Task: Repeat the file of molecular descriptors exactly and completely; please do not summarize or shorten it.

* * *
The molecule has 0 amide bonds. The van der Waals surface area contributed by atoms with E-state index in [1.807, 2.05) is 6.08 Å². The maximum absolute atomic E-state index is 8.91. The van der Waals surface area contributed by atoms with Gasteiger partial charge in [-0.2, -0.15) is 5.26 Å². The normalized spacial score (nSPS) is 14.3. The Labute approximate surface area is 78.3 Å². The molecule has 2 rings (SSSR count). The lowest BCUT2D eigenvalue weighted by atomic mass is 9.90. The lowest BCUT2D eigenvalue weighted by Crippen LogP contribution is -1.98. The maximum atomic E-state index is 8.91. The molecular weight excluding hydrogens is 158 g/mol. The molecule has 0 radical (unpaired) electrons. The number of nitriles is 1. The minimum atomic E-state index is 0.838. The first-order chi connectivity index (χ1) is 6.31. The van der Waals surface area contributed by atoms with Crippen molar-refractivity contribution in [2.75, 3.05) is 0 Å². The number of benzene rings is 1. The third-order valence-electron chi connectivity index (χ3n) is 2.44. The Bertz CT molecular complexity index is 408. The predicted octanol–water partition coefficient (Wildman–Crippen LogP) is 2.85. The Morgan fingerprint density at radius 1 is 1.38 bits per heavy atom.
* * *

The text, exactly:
The molecule has 0 amide bonds. The van der Waals surface area contributed by atoms with E-state index in [1.807, 2.05) is 6.08 Å². The maximum absolute atomic E-state index is 8.91. The van der Waals surface area contributed by atoms with Gasteiger partial charge in [-0.2, -0.15) is 5.26 Å². The normalized spacial score (nSPS) is 14.3. The Labute approximate surface area is 78.3 Å². The molecule has 2 rings (SSSR count). The lowest BCUT2D eigenvalue weighted by atomic mass is 9.90. The lowest BCUT2D eigenvalue weighted by Crippen LogP contribution is -1.98. The maximum atomic E-state index is 8.91. The molecular weight excluding hydrogens is 158 g/mol. The molecule has 0 radical (unpaired) electrons. The number of nitriles is 1. The minimum atomic E-state index is 0.838. The first-order chi connectivity index (χ1) is 6.31. The van der Waals surface area contributed by atoms with Crippen molar-refractivity contribution in [2.75, 3.05) is 0 Å². The number of benzene rings is 1. The third-order valence-electron chi connectivity index (χ3n) is 2.44. The Bertz CT molecular complexity index is 408. The predicted octanol–water partition coefficient (Wildman–Crippen LogP) is 2.85. The Morgan fingerprint density at radius 1 is 1.38 bits per heavy atom.